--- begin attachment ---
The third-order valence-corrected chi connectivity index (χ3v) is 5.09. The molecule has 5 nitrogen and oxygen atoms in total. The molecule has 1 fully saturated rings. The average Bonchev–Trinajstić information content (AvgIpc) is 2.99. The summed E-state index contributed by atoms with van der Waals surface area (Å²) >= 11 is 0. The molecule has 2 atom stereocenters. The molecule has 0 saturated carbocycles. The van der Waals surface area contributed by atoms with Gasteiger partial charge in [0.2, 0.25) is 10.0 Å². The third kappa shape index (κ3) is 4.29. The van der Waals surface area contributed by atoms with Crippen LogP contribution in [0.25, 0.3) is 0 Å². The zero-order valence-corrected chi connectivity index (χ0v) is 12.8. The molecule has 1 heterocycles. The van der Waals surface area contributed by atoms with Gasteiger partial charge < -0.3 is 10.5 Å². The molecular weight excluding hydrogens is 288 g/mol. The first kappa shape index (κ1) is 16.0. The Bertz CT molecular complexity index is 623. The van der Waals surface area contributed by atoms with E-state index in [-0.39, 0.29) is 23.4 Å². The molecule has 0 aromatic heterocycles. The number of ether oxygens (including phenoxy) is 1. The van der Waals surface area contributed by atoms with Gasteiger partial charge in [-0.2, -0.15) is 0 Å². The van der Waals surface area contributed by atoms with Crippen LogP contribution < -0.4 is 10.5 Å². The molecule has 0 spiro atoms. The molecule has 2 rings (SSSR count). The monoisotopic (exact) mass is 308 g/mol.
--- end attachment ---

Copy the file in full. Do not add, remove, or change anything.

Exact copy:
The third-order valence-corrected chi connectivity index (χ3v) is 5.09. The molecule has 5 nitrogen and oxygen atoms in total. The molecule has 1 fully saturated rings. The average Bonchev–Trinajstić information content (AvgIpc) is 2.99. The summed E-state index contributed by atoms with van der Waals surface area (Å²) >= 11 is 0. The molecule has 2 atom stereocenters. The molecule has 0 saturated carbocycles. The van der Waals surface area contributed by atoms with Gasteiger partial charge in [0.2, 0.25) is 10.0 Å². The third kappa shape index (κ3) is 4.29. The van der Waals surface area contributed by atoms with Crippen LogP contribution in [0.25, 0.3) is 0 Å². The zero-order valence-corrected chi connectivity index (χ0v) is 12.8. The molecule has 1 heterocycles. The van der Waals surface area contributed by atoms with Gasteiger partial charge < -0.3 is 10.5 Å². The molecular weight excluding hydrogens is 288 g/mol. The first kappa shape index (κ1) is 16.0. The Bertz CT molecular complexity index is 623. The van der Waals surface area contributed by atoms with E-state index in [-0.39, 0.29) is 23.4 Å². The molecule has 0 aromatic heterocycles. The number of ether oxygens (including phenoxy) is 1. The van der Waals surface area contributed by atoms with Gasteiger partial charge in [-0.2, -0.15) is 0 Å². The van der Waals surface area contributed by atoms with Crippen LogP contribution < -0.4 is 10.5 Å². The molecule has 0 spiro atoms. The molecule has 2 rings (SSSR count). The monoisotopic (exact) mass is 308 g/mol.